At the border, a crisis of faith
Editor's note: This story originally appeared in the November 2014…
New on The Christian Chronicle’s website is a story about the faith of U.S.-born Latino youths, who often feel like they live between English- and Spanish-speaking worlds. The report comes from the recent “Reunion Nacional Juevenil” (“National Youth Conference”) hosted by the Southeast Church of Christ, a Spanish-speaking congregation in Oklahoma City. (See my earlier blog post about the conference.)
You’ll also find a related review of “A Future for the Latino Church,” a new book by Daniel A. Rodriguez of Pepperdine University. Rodriguez, a third-generation Hispanic American, conducted a five-year study among churches and found that U.S.-born descendants of immigrants from Latin America are overlooked in missions and church culture. (We have discussed this subject with Rodriguez before — in a 2008 story about immigration and a 2008 feature on the North County Church of Christ in Escondido, Calif.)
Since we published the story and review, a news release from The Barna Group has emphasized further the need for ministry among Spanish-speaking youths.
The research group’s “State of the Church – 2011” report details the shifts in beliefs among ethnic groups in the U.S. since 1991. According to the report:
The ethnic group that reflected the most profound level of religious change over the last 20 years was Hispanics. Not only did Hispanics see the greatest number of the 14 religious variables shift, but the magnitude of the changes they have experienced dwarfed the changes relevant to white and black adults.
Of the six religious behavior factors tracked, Hispanics have experienced statistically significant change related to five of those domains.
- Church attendance dropped by 21 percentage points, from 54% to 33%.
- Adult Sunday school attendance among Hispanics declined from 28% to just 9%.
- Bible reading plummeted from 55% to 30%.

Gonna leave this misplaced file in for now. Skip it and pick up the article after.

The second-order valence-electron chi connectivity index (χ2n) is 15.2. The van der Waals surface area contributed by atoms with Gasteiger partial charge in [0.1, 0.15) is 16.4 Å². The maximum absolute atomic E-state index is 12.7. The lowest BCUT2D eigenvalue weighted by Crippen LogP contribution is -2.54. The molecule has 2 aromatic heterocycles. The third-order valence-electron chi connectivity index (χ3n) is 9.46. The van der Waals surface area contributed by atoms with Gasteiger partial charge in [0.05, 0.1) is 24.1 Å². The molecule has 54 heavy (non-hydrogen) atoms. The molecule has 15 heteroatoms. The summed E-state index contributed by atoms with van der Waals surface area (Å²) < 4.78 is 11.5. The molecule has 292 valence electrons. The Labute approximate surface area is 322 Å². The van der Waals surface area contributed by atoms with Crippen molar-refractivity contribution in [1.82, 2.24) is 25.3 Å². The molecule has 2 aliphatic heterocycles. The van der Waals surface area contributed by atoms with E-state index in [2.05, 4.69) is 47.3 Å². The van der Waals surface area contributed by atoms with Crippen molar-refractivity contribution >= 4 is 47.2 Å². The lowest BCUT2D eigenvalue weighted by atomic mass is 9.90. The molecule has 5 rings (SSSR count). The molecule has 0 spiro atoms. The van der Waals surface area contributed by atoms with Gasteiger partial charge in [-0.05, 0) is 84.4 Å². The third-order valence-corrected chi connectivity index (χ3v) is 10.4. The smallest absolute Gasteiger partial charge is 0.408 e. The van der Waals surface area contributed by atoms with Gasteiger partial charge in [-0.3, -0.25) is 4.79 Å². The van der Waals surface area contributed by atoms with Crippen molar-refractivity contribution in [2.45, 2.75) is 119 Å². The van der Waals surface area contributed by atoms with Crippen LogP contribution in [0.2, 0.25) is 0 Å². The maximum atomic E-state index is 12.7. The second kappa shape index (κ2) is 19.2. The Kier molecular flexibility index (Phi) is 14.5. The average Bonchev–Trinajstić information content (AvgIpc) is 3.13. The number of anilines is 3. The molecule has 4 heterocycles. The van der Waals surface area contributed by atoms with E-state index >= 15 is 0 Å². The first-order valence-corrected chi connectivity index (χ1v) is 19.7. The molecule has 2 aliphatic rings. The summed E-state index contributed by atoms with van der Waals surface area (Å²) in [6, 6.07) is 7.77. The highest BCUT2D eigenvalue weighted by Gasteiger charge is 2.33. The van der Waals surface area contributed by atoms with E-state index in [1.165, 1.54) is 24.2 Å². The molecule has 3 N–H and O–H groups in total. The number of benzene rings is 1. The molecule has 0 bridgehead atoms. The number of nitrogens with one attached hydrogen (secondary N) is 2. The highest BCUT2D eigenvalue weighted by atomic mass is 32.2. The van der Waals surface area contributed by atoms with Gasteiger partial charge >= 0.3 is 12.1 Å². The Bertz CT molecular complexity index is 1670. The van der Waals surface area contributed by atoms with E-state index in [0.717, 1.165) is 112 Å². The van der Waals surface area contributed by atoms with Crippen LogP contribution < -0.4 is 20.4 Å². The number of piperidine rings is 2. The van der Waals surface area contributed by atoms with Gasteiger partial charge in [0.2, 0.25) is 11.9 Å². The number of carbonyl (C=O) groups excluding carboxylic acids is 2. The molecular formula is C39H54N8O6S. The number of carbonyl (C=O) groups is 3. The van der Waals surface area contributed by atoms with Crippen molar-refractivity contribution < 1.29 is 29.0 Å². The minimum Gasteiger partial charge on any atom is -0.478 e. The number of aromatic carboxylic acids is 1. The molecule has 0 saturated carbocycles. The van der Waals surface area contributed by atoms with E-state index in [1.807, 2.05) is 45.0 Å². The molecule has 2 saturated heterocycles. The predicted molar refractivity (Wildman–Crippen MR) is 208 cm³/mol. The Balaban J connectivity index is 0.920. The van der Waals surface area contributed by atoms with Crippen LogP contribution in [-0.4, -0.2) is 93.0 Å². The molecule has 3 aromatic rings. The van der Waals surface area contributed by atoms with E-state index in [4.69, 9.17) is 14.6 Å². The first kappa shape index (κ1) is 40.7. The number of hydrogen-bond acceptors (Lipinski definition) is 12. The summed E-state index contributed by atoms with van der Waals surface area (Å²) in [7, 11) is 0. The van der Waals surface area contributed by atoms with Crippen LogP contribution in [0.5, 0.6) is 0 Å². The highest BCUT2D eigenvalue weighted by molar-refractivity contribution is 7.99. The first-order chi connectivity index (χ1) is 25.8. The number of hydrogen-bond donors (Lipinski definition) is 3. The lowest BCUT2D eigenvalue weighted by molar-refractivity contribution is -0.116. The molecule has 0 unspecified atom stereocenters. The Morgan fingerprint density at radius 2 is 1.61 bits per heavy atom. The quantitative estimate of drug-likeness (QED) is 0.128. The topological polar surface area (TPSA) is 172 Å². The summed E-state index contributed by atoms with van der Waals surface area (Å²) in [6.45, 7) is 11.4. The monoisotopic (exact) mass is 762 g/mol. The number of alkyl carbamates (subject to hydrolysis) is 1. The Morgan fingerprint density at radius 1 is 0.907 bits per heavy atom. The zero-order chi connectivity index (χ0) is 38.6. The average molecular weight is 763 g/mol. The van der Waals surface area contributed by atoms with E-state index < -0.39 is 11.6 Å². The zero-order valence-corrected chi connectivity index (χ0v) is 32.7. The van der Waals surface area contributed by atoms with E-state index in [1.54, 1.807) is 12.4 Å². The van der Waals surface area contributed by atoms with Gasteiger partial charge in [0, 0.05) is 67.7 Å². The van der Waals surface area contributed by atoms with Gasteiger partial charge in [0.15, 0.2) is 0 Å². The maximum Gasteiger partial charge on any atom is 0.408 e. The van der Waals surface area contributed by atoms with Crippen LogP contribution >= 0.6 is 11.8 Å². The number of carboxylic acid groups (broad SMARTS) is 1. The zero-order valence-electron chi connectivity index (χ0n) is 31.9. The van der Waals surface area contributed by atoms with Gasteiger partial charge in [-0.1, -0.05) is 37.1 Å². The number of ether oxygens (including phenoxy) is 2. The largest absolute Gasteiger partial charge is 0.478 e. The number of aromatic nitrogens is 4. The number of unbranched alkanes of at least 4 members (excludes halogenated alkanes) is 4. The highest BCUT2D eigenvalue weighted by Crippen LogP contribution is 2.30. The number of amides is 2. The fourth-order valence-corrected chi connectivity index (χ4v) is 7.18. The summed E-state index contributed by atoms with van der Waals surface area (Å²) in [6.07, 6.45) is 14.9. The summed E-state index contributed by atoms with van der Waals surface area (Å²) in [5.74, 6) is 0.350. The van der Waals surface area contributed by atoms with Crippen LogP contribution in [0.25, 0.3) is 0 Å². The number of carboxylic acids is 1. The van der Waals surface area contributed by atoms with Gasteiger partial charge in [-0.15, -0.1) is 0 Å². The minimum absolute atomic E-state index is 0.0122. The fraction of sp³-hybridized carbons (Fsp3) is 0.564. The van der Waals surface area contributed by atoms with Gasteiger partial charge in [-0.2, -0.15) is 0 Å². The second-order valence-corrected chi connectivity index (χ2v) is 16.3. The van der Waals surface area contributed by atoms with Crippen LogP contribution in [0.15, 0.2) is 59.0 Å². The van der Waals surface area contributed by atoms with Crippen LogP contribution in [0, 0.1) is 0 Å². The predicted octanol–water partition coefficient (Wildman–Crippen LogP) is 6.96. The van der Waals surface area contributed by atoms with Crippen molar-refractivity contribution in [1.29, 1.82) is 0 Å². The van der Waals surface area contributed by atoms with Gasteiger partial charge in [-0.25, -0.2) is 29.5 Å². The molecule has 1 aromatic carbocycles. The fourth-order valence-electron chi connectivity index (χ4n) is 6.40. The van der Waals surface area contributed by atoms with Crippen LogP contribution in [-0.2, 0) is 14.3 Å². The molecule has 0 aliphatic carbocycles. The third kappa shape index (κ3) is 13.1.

- Attending a church of 600 or more people is much more likely these days among Hispanics. While that was the case among less than 1% of Hispanics in 1991, 24% attend a large church today.
- The percentage of unchurched Hispanic adults has doubled in the last two decades, jumping from 20% in 1991 to 40% today.
- The only behavior that did not transition substantially in the past 20 years was church volunteerism. While even that statistic sank from 22% back in 1991 to 13% in 2011, the gap is not sufficiently large to exceed the maximum possible sampling error.
One of the outcomes that rocked me was the dramatic surge in the unchurched proportion among Hispanics. While the unchurched average has exploded among whites and blacks during the past two decades as well, only Hispanics doubled their percentage of unchurched adults. This condition is especially significant because of the large family sizes and young age of the Hispanic segment. Past studies we have conducted indicated that being an unchurched adult is related to one’s church experiences while young. If America’s Hispanic adults are increasingly shifting away from church attendance – or any kind of organized faith experience – the future does not bode well for the expansion of Christianity in the U.S.
During the Oklahoma City conference, I asked Patty Rivera, a member of a Spanish-speaking Church of Christ in Rogers, Ark., if she saw her peers falling away from the church.
Rivera said that she has seen some of the youths at her church leave the faith after they move away from home.
She’s also seen others who have grown in their faith, becoming devoted followers of Christ as they mature, she said.
One such follower is Ben Hobbes, an Oklahoma Christian University graduate who was born and raised in Guatemala, where his parents served as missionaries. Addressing the youths at the conference, Hobbes asked how many of them were born outside the U.S. A few hands went up.
Then he asked them how many had family born outside the U.S. Almost all the attendees raised their hands.
“Add that to the fact that we follow Christ and his teachings, and you realize that we’re a pretty unique group of people,” Hobbes said.
Read the full story.
Do you agree with The Barna Group’s findings? How should church leaders address these grim statistics?
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